The centre is a work in progress, and also somewhere where a lot of work was clearly done. Books, magazines, boxed games and toys filled and overflowed from the shelves and cupboards that dominated the rooms. A central table was where activities and therapies took place. Sam hovered around the shelves, looking for anything on Harry Potter or Pokémon (which unfortunately has made a surprise return to appear on his radar), Michael played with some plastic blocks, and Petra and I had a chat about autism, therapies and funding, and disability in Africa.

Earlier in the week I had seen a quadriplegic man in a motorised wheelchair being escorted around the city by his carer. It had caused me to reflect on how a serious disability could be managed in a country with next-to-no social security net, or even in poorer countries where children could be stunted from chronic malnutrition and preventable infectious diseases ravaged the populace.

Even in the first world, the disabled historically have been treated as a disenfranchised and discomforting section of society, with exhausted carers unable to gather the strength to effectively rally. In many people’s eyes (but by no means all) they were merely a burden, a drain; the type of people you didn’t want to think about, in case it happened to you or your kin.

Petra is impressive; her extensive knowledge and commitment to the cause soon became clear. She outlined the same old depressing themes I was familiar with in autism and disability in Australia; a lack of awareness, understanding and funding, but of course all the more brutally evident here in a developing economy. She and her colleagues just do the best with what they have, which is never enough. Her type, many of whom I know in Australian autism and disability circles, are unsung heroes.

We drove back to Petra’s house nearby, also dominated by books and shelves (I love a house full of books) where I met her architect husband Reiner, her three dogs and an Afrikaans-talking grey African parrot. Sam refused to talk much and kept escaping to explore more book shelves in other rooms, but he was a bit interested in the parrot. Petra and I chatted further on the veranda while Michael sat between us and played with music on his iPad. Every day after listening to a range of music, he would delete all that he listened to, and Petra would need to re-sync it again in the evening. Tedious, but that was the score.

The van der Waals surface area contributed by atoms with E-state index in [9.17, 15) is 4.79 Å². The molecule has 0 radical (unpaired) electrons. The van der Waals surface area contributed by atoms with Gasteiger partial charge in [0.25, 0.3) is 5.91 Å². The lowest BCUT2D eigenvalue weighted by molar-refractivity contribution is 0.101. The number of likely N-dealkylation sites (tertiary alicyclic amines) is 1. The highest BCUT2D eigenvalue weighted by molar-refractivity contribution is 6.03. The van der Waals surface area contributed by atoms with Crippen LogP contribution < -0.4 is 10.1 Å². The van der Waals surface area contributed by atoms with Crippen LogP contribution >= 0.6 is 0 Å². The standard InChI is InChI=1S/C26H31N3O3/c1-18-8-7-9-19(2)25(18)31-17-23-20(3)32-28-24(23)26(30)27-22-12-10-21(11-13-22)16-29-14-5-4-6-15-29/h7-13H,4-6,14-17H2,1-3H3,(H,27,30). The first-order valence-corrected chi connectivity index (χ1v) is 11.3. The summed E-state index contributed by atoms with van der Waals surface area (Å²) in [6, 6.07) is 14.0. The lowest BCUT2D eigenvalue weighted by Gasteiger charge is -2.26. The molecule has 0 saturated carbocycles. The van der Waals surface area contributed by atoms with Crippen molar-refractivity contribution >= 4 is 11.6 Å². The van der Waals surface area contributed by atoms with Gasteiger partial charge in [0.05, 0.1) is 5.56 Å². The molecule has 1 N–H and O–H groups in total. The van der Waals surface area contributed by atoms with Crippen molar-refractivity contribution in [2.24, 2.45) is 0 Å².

Michael had good taste in music, I must say. A string quartet from South Africa played traditional African music. He seemed to like that I took an interest. He pointed off across to the trees outside the veranda and said what Petra interpreted as bahn (German for train). Was it the lines of the branches of the trees looking like railway tracks? He didn’t mind that the message was having trouble getting through. He was a very accepting individual, happy in his space.

As we went outside to get in the car Michael spun around plastic pool filter covers because he liked the sound they made as they wobbled to a stop. So did I actually. Sam watched him with curiosity while keeping an eye on the dogs that were eager for attention and keen to jump up on him. The visit had been illuminating, and I promised Petra that Benison and I would keep in touch.

That evening Sam had another tantrum when I pushed him a bit to help with dinner preparation. Probably not a good call on my part. Anyway, as part of the tantrum he wrote me a note (after he had disassembled the backpack’s contents all over the dorm to find the note pad).

Take me back to Sydney and not go back to Africa. This must Happen Tomorrrow. If you don’t you will be sentenced to life in gaol.

Give me 10/10 for this.

I smiled in spite of myself.

This morning, Sam seemed to accept his score for the day; four out of ten, his worst yet. Sam and I had a debrief on the reasons for his score. Today is another day.